July 13, 2009

MOVIES: Moon (2009, Duncan Jones)

It's sometime in the not-too-distant future, and Sam Bell (Sam Rockwell) is nearing the end of his three-year stint as the sole human inhabitant of a mining base on the far side of the moon. Most of the operation is automated, but Sam is needed to occasionally repair broken machinery and to send the collected tubes of helium back to Earth.

It's clear that it's been a rough three years for Sam. His only human contact is with his wife and daughter, and due to a satellite malfunction, even that is restricted to video messages instead of live conversation. Sam is on the verge of a physical and mental breakdown, and though he tries to get through the days by adopting a Zen-like calm, even he knows that his patience is mostly an act.

Sam is on a routine run out to one of the mining machines when his rover has an accident, and when he wakes up, he's back at the base, being tended to by GERTY, the ship's computer. And things have changed at the base when Sam wakes up. There's a rescue mission on the way to relieve him early, and his replacement isn't at all who Sam might have expected.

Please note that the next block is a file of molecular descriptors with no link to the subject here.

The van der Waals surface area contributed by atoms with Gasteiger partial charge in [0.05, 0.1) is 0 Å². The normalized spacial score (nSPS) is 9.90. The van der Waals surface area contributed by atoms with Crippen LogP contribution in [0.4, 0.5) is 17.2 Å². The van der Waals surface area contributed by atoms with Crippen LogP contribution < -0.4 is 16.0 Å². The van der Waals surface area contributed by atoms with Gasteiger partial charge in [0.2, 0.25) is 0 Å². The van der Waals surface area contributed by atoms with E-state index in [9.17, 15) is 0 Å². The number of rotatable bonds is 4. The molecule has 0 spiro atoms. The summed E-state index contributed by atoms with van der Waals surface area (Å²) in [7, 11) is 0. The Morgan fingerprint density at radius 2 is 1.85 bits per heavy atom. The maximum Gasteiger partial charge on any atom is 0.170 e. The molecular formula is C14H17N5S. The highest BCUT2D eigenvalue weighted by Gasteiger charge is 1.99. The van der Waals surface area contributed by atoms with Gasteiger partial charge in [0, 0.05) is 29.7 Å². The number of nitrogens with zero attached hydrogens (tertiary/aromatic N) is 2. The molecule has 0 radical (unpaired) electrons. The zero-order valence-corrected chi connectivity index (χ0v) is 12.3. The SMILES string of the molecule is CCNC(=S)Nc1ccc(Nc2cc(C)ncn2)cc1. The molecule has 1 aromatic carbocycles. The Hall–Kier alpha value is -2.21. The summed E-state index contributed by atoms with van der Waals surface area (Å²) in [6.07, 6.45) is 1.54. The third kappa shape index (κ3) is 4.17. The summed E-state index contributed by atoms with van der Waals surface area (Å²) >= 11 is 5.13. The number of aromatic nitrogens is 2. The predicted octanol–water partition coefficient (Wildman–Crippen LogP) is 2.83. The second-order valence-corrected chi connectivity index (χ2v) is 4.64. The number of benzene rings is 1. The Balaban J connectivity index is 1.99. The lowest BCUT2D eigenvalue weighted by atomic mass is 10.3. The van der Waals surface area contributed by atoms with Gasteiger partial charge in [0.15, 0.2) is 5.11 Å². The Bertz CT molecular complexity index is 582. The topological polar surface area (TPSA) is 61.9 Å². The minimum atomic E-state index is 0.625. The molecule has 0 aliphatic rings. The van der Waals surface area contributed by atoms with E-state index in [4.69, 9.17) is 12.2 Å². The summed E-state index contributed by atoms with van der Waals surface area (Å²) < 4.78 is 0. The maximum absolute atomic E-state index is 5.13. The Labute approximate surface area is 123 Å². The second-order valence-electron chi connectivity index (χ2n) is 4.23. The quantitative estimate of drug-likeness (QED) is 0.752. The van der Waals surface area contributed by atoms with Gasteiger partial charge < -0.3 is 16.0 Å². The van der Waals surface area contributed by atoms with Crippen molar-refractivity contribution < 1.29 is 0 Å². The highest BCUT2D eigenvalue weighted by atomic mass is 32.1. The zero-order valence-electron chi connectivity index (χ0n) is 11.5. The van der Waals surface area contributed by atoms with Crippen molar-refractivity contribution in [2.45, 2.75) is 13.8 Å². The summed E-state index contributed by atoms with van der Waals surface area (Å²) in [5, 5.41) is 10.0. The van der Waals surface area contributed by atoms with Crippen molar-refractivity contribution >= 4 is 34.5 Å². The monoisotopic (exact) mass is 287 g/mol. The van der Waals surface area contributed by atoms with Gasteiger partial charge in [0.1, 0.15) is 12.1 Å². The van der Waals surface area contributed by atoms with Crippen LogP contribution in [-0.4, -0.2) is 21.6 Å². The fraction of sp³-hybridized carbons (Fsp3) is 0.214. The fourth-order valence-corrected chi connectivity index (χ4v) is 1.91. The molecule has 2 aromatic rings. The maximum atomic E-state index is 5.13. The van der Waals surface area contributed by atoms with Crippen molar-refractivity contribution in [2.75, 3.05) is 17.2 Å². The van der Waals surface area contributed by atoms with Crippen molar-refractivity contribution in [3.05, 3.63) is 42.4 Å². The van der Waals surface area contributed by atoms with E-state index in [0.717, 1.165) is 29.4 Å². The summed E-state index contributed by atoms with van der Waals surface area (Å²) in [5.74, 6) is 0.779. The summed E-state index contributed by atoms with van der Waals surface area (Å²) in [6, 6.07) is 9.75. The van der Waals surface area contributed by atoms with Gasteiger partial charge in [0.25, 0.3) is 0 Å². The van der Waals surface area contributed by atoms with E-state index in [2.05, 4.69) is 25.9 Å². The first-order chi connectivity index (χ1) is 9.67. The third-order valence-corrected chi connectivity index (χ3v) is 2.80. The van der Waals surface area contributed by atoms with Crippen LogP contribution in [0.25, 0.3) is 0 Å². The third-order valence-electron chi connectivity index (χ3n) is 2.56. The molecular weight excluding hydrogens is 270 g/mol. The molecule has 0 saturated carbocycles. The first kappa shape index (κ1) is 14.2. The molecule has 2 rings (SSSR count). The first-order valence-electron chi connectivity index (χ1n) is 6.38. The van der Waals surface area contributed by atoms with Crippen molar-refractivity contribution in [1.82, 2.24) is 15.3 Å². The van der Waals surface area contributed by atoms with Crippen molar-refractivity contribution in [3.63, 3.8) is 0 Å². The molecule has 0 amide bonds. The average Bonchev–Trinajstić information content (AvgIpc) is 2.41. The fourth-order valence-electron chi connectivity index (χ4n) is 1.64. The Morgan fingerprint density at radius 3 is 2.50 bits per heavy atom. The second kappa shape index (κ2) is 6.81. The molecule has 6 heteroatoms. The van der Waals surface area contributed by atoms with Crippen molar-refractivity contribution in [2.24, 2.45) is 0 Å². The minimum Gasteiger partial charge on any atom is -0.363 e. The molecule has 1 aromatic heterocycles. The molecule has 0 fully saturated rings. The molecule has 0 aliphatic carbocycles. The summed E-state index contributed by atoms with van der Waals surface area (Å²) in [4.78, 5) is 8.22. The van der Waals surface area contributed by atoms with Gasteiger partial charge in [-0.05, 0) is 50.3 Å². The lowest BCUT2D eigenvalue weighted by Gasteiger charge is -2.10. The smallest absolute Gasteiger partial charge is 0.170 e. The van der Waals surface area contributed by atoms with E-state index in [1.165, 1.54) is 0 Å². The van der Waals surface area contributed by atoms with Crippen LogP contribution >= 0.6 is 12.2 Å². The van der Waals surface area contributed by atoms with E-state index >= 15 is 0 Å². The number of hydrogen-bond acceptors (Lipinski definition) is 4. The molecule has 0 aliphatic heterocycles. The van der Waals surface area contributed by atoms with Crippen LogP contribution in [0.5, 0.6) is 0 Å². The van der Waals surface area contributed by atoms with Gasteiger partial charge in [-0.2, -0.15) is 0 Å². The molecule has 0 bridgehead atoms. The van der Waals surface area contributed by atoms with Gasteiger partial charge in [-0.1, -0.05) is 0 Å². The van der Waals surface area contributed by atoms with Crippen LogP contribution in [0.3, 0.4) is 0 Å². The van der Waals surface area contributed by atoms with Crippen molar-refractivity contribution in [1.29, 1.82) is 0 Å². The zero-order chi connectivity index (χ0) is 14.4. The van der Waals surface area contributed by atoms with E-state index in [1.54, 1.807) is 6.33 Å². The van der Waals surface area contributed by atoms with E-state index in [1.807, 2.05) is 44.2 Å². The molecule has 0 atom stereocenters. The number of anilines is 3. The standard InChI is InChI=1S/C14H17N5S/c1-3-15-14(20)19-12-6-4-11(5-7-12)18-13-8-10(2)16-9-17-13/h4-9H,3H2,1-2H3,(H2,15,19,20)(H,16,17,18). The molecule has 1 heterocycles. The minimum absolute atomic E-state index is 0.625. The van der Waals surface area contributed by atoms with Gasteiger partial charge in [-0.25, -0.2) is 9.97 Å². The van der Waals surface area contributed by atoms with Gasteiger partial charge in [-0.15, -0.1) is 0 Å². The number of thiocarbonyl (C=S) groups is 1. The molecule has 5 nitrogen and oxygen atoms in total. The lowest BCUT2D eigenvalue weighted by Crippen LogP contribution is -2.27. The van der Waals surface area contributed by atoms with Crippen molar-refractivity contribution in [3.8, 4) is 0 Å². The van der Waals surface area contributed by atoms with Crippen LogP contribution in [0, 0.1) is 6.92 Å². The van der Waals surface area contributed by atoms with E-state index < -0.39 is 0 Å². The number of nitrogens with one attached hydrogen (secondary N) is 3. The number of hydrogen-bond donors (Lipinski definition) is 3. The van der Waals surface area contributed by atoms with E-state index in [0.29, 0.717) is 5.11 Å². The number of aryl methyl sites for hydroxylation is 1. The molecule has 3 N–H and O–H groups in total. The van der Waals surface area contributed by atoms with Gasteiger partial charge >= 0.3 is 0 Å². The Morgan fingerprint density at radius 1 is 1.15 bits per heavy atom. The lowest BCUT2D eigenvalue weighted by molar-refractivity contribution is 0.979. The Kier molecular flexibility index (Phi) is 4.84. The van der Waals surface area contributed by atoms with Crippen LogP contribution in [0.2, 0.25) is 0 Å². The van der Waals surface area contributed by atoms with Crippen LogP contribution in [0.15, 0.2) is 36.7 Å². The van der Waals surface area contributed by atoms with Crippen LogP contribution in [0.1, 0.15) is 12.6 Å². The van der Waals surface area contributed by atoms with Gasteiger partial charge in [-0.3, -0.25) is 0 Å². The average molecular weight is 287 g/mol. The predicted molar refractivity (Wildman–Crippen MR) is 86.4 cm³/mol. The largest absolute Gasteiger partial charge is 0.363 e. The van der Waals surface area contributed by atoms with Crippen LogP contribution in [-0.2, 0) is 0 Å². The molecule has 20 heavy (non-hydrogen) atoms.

The movie is essentially a one-man show for Rockwell, who is in every scene of the movie, and who does a stellar job portraying the various sides of Sam's increasingly fractured personality. The only other actor with a significant presence is Kevin Spacey, who voices GERTY with a silken ambiguity that marks the computer as a cinematic descendant of 2001's HAL.

This is not a big-budget effects movie like most of the science fiction we get at the movies these days (though the effects we do get are impeccably done); it's a slower-paced, thoughtful movie that asks the audience to pay attention, as some of its key revelations come almost in passing, and aren't explicitly spelled out.

Imagine that -- a movie that actually trusts its audience to think. It's a refreshing change, and Moon raises some ethical issues that I find myself still mulling over a few days after seeing the movie.

No comments: